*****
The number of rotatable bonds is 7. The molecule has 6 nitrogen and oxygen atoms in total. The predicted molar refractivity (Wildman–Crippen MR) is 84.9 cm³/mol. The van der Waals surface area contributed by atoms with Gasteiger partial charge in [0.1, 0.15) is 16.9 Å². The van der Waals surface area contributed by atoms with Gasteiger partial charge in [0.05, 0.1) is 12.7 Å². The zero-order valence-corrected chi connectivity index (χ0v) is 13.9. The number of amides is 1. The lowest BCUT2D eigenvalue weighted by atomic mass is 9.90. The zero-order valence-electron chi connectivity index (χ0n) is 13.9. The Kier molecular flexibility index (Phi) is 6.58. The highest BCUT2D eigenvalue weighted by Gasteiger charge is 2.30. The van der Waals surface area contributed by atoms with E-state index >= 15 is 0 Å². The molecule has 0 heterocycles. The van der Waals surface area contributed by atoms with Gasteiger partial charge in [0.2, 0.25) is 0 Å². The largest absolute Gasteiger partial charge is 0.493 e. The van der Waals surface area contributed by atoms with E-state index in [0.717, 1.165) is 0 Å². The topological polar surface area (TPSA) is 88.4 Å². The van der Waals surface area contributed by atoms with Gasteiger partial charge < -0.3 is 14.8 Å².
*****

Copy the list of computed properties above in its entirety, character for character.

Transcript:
The number of rotatable bonds is 7. The molecule has 6 nitrogen and oxygen atoms in total. The predicted molar refractivity (Wildman–Crippen MR) is 84.9 cm³/mol. The van der Waals surface area contributed by atoms with Gasteiger partial charge in [0.1, 0.15) is 16.9 Å². The van der Waals surface area contributed by atoms with Gasteiger partial charge in [0.05, 0.1) is 12.7 Å². The zero-order valence-corrected chi connectivity index (χ0v) is 13.9. The number of amides is 1. The lowest BCUT2D eigenvalue weighted by atomic mass is 9.90. The zero-order valence-electron chi connectivity index (χ0n) is 13.9. The Kier molecular flexibility index (Phi) is 6.58. The highest BCUT2D eigenvalue weighted by Gasteiger charge is 2.30. The van der Waals surface area contributed by atoms with E-state index >= 15 is 0 Å². The molecule has 0 heterocycles. The van der Waals surface area contributed by atoms with Gasteiger partial charge in [0.2, 0.25) is 0 Å². The largest absolute Gasteiger partial charge is 0.493 e. The van der Waals surface area contributed by atoms with E-state index in [0.717, 1.165) is 0 Å². The topological polar surface area (TPSA) is 88.4 Å². The van der Waals surface area contributed by atoms with Gasteiger partial charge < -0.3 is 14.8 Å².